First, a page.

FOIA Advisor

Q&A (2019)

Q&A: The waiting is the hardest part

Q&A (2019)Allan BlutsteinComment

Q. I made three FOIA requests to the U.S. Attorney's Office that prosecuted me in a criminal case. I currently have a motion before the Court complaining and objecting to the defendant's document submission. This was submitted seven months ago or more. The case has been languishing for almost three years now. What can I do about this when the Court seems disinterested or worse? Is there a motion that would remedy all this and bring it to an end that gives me the documents I asked for?

A. I have reviewed the docket sheet from your case. Although it is not entirely clear which motions are still pending, but I would note that it is not uncommon for a court to take one year to issue a decision. The ultimate "weapon" for a dissatisfied federal litigant would be a petition for a writ of mandamus, which is essentially a lawsuit against the district court judge. See Rule 21 of the Federal Rules of Appellate Procedure. I am not suggesting that you file (or not file) such a petition; I just wanted to make you aware of it.

Q&A: Aim high

Q&A (2019)Allan BlutsteinComment

Q. I requested Air Force personnel records under FOIA for a living person. A FOIA officer told me that a full SSN was required in order to locate the records because the subject had a common name and the files are indexed by SSN. Does this seem right? Is there a way for me to compel a search for records without providing the SSN?

A. I have encountered this problem every so often when seeking records from the official personnel files of former civilian employees and military service members. In each instance, I had provided the first five digits of the subject’s SSN (which is available though LEXIS/NEXIS), as well as a middle name, date of birth, and approximates dates of service. You can attempt to compel a search by appealing the agency’s determination and, if unsuccessful, filing a lawsuit. The agency would then have the burden of demonstrating that it is unable to retrieve the requested records using reasonable efforts.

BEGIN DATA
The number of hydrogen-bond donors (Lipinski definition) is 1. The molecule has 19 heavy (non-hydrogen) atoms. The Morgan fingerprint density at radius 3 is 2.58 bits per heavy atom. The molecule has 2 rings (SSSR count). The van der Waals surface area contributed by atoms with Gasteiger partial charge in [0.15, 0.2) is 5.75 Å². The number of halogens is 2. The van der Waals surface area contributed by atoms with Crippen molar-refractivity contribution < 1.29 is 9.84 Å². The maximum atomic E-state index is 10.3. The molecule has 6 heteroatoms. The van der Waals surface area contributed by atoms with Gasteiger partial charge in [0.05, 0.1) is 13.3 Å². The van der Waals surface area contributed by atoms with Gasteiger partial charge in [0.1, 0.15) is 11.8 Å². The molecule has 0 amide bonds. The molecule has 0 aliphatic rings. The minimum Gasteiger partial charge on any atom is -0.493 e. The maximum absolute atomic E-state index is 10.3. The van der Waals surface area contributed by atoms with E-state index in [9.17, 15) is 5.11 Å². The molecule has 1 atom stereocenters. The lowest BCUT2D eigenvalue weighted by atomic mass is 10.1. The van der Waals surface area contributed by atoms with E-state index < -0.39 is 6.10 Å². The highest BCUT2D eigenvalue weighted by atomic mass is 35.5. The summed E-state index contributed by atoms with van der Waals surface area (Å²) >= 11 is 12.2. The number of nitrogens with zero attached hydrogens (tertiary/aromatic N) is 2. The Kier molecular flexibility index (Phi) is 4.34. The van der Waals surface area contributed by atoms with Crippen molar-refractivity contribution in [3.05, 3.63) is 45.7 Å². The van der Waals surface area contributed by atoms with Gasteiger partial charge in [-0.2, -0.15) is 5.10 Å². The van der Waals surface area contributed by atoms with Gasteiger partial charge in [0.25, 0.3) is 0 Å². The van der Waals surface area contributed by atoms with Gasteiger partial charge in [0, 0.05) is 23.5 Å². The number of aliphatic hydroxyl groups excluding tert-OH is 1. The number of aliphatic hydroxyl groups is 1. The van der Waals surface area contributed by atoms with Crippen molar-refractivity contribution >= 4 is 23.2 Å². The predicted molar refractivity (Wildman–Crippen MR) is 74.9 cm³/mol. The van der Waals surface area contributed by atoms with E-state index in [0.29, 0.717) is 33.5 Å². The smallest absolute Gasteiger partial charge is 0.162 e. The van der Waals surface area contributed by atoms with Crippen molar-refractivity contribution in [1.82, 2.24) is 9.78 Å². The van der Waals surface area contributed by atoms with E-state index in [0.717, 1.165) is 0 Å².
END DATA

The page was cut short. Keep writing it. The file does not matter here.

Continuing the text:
Q&A: Get off my lawn!

Q&A (2019)Allan BlutsteinComment

Q. I requested records from my file at the Prince William County Building Division in order to find out whether an inspector had entered my garage and shed to take photographs while I was not home. I received a voice message from a FOIA employee who stated that she could not release any records to me because I was still under investigation.

A. If you have not received a written response from the agency yet, you might consider asking the agency for a written response that identifies the specific section of the Code of Virginia upon which the agency is relying to withhold the records you requested. Assuming this matter concerns permitting and is not criminal in nature, it is unclear to me which FOIA exemption would apply. In addition to contacting the agency, you might also consider contacting the Virginia FOIA Council for free advice or dispute resolution.

Q&A: Hide and seek

Q&A (2019)Allan BlutsteinComment

Q. If I am trying to confirm the impanelment of a federal grand jury on a particular matter, would I be able to FOIA the DOJ or the FBI for records related to the case? Presumably it would be denied explicitly because criminal investigations are exempt from FOIA scrutiny. But I’m thinking that the denial letter might therefore, in turn, confirm the criminal investigation in the first place? Am I misunderstanding anything about this process?

A. You can try, but the statute allows the government to thwart requests like yours. For example, If the very fact of a criminal investigation's existence is unknown to the target of the investigation, and disclosing the existence of the investigation could reasonably be expected to interfere with enforcement proceedings, the government is authorized to inform the requester a search yielded no responsive records. See 5 U.S.C. 552(c)(1). Alternatively, if your request seeks records about third parties, the government can simply refuse to confirm or deny the existence of records on privacy grounds without conducting a search.

Q&A: Over the border line

Q&A (2019)Allan BlutsteinComment

Q. I sent a FOIA request [from The Netherlands] to the U.S Customs & Border Patrol on Feb. 28, 2019, and it has been stuck at the assignment stage. I was wondering if there is a way to expedite the process or file a complaint?

A. The agency’s delay entitles you to file a lawsuit in federal court. If you prefer not to take that step yet, you might consider asking the Office of Government Information Services for assistance.

Alternatively you can ask CPB to expedite your request -- that is, to move it up in the queue for faster processing . To do so, however, you would need to demonstrate a “compelling need” for expedition. You can meet that standard by showing, for example, that the failure to expedite could be expected to pose an imminent threat to life or safety or a loss of substantial due process rights. Alternatively, the agency would expedite your request if the matter at issue is of widespread media interest and affects public confidence in the federal government’s integrity.

Q&A: Come on, come through New York

Q&A (2019)Allan BlutsteinComment